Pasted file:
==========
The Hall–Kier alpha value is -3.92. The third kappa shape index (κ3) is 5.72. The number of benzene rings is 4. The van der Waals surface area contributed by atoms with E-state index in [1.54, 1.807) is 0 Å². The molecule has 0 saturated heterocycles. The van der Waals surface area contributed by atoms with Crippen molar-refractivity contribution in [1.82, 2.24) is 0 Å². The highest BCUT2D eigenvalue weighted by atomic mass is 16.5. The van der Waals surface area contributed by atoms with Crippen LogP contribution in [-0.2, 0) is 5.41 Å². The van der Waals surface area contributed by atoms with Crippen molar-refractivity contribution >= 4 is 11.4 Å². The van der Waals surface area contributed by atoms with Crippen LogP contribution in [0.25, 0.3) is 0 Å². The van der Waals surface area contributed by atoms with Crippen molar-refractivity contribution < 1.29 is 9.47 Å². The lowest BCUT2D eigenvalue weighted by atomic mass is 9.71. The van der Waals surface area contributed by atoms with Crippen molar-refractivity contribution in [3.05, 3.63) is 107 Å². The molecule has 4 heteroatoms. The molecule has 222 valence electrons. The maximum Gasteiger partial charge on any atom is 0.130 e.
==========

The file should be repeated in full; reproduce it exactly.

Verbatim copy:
The Hall–Kier alpha value is -3.92. The third kappa shape index (κ3) is 5.72. The number of benzene rings is 4. The van der Waals surface area contributed by atoms with E-state index in [1.54, 1.807) is 0 Å². The molecule has 0 saturated heterocycles. The van der Waals surface area contributed by atoms with Crippen molar-refractivity contribution in [1.82, 2.24) is 0 Å². The highest BCUT2D eigenvalue weighted by atomic mass is 16.5. The van der Waals surface area contributed by atoms with Crippen LogP contribution in [-0.2, 0) is 5.41 Å². The van der Waals surface area contributed by atoms with Crippen molar-refractivity contribution >= 4 is 11.4 Å². The van der Waals surface area contributed by atoms with Crippen LogP contribution in [0.25, 0.3) is 0 Å². The van der Waals surface area contributed by atoms with Crippen molar-refractivity contribution < 1.29 is 9.47 Å². The lowest BCUT2D eigenvalue weighted by atomic mass is 9.71. The van der Waals surface area contributed by atoms with Crippen molar-refractivity contribution in [3.05, 3.63) is 107 Å². The molecule has 4 heteroatoms. The molecule has 222 valence electrons. The maximum Gasteiger partial charge on any atom is 0.130 e.